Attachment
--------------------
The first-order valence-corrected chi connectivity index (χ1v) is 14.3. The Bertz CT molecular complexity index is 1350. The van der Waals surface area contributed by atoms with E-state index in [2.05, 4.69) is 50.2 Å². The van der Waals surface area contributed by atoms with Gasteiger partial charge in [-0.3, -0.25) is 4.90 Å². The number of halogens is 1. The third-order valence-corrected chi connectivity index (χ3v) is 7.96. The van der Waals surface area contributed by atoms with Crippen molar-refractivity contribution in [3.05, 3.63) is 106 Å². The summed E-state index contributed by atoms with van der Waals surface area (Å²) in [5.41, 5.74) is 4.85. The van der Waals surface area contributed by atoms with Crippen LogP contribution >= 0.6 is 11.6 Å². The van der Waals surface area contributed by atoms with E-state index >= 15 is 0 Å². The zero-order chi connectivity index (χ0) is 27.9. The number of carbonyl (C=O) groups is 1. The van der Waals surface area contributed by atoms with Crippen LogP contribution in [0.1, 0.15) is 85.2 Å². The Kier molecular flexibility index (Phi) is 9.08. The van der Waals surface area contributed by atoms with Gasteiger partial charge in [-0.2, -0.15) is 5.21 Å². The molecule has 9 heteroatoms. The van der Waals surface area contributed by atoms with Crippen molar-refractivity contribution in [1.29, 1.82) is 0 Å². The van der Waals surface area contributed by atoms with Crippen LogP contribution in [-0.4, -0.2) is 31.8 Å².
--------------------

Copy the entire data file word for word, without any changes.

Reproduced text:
The first-order valence-corrected chi connectivity index (χ1v) is 14.3. The Bertz CT molecular complexity index is 1350. The van der Waals surface area contributed by atoms with E-state index in [2.05, 4.69) is 50.2 Å². The van der Waals surface area contributed by atoms with Gasteiger partial charge in [-0.3, -0.25) is 4.90 Å². The number of halogens is 1. The third-order valence-corrected chi connectivity index (χ3v) is 7.96. The van der Waals surface area contributed by atoms with Crippen molar-refractivity contribution in [3.05, 3.63) is 106 Å². The summed E-state index contributed by atoms with van der Waals surface area (Å²) in [5.41, 5.74) is 4.85. The van der Waals surface area contributed by atoms with Crippen LogP contribution >= 0.6 is 11.6 Å². The van der Waals surface area contributed by atoms with E-state index >= 15 is 0 Å². The zero-order chi connectivity index (χ0) is 27.9. The number of carbonyl (C=O) groups is 1. The van der Waals surface area contributed by atoms with Crippen LogP contribution in [0.1, 0.15) is 85.2 Å². The Kier molecular flexibility index (Phi) is 9.08. The van der Waals surface area contributed by atoms with Gasteiger partial charge in [-0.2, -0.15) is 5.21 Å². The molecule has 9 heteroatoms. The van der Waals surface area contributed by atoms with Crippen molar-refractivity contribution in [1.29, 1.82) is 0 Å². The van der Waals surface area contributed by atoms with Crippen LogP contribution in [-0.4, -0.2) is 31.8 Å².